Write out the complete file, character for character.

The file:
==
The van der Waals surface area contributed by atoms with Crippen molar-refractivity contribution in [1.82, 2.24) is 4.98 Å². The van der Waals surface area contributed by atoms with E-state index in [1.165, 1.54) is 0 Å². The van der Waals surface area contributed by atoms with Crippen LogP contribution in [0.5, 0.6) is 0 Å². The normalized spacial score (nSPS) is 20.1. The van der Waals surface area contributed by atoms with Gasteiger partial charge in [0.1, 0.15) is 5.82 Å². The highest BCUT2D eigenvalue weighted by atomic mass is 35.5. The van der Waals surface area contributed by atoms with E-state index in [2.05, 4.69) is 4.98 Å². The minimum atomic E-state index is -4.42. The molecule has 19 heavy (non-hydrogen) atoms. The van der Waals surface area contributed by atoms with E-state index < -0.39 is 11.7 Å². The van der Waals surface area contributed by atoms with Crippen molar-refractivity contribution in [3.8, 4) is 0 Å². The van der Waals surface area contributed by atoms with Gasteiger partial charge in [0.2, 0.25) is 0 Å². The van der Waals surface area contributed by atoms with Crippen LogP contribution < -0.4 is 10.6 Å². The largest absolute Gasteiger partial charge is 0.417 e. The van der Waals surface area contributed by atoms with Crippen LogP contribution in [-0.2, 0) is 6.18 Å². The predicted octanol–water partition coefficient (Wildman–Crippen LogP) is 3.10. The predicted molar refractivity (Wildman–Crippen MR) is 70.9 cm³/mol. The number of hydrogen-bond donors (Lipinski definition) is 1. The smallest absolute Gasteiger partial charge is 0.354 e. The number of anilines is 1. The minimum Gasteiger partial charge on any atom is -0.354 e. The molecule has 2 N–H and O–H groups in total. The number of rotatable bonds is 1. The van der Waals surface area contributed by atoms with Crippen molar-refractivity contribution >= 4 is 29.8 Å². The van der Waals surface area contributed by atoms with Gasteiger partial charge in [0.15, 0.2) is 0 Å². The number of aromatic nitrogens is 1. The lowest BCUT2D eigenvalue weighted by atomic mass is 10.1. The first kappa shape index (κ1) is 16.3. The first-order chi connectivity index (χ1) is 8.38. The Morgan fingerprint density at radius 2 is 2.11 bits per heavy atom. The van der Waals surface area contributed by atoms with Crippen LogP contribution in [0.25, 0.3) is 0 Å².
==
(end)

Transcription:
The van der Waals surface area contributed by atoms with Crippen molar-refractivity contribution in [1.82, 2.24) is 4.98 Å². The van der Waals surface area contributed by atoms with E-state index in [1.165, 1.54) is 0 Å². The van der Waals surface area contributed by atoms with Crippen LogP contribution in [0.5, 0.6) is 0 Å². The normalized spacial score (nSPS) is 20.1. The van der Waals surface area contributed by atoms with Gasteiger partial charge in [0.1, 0.15) is 5.82 Å². The highest BCUT2D eigenvalue weighted by atomic mass is 35.5. The van der Waals surface area contributed by atoms with E-state index in [2.05, 4.69) is 4.98 Å². The minimum atomic E-state index is -4.42. The molecule has 19 heavy (non-hydrogen) atoms. The van der Waals surface area contributed by atoms with E-state index < -0.39 is 11.7 Å². The van der Waals surface area contributed by atoms with Crippen molar-refractivity contribution in [3.8, 4) is 0 Å². The van der Waals surface area contributed by atoms with Gasteiger partial charge in [0.2, 0.25) is 0 Å². The van der Waals surface area contributed by atoms with Crippen LogP contribution < -0.4 is 10.6 Å². The largest absolute Gasteiger partial charge is 0.417 e. The van der Waals surface area contributed by atoms with Crippen LogP contribution in [-0.2, 0) is 6.18 Å². The predicted octanol–water partition coefficient (Wildman–Crippen LogP) is 3.10. The predicted molar refractivity (Wildman–Crippen MR) is 70.9 cm³/mol. The number of hydrogen-bond donors (Lipinski definition) is 1. The smallest absolute Gasteiger partial charge is 0.354 e. The number of anilines is 1. The minimum Gasteiger partial charge on any atom is -0.354 e. The molecule has 2 N–H and O–H groups in total. The number of rotatable bonds is 1. The van der Waals surface area contributed by atoms with Crippen molar-refractivity contribution >= 4 is 29.8 Å². The van der Waals surface area contributed by atoms with Gasteiger partial charge in [0.15, 0.2) is 0 Å². The number of aromatic nitrogens is 1. The lowest BCUT2D eigenvalue weighted by atomic mass is 10.1. The first kappa shape index (κ1) is 16.3. The first-order chi connectivity index (χ1) is 8.38. The Morgan fingerprint density at radius 2 is 2.11 bits per heavy atom. The van der Waals surface area contributed by atoms with Crippen LogP contribution in [0.25, 0.3) is 0 Å².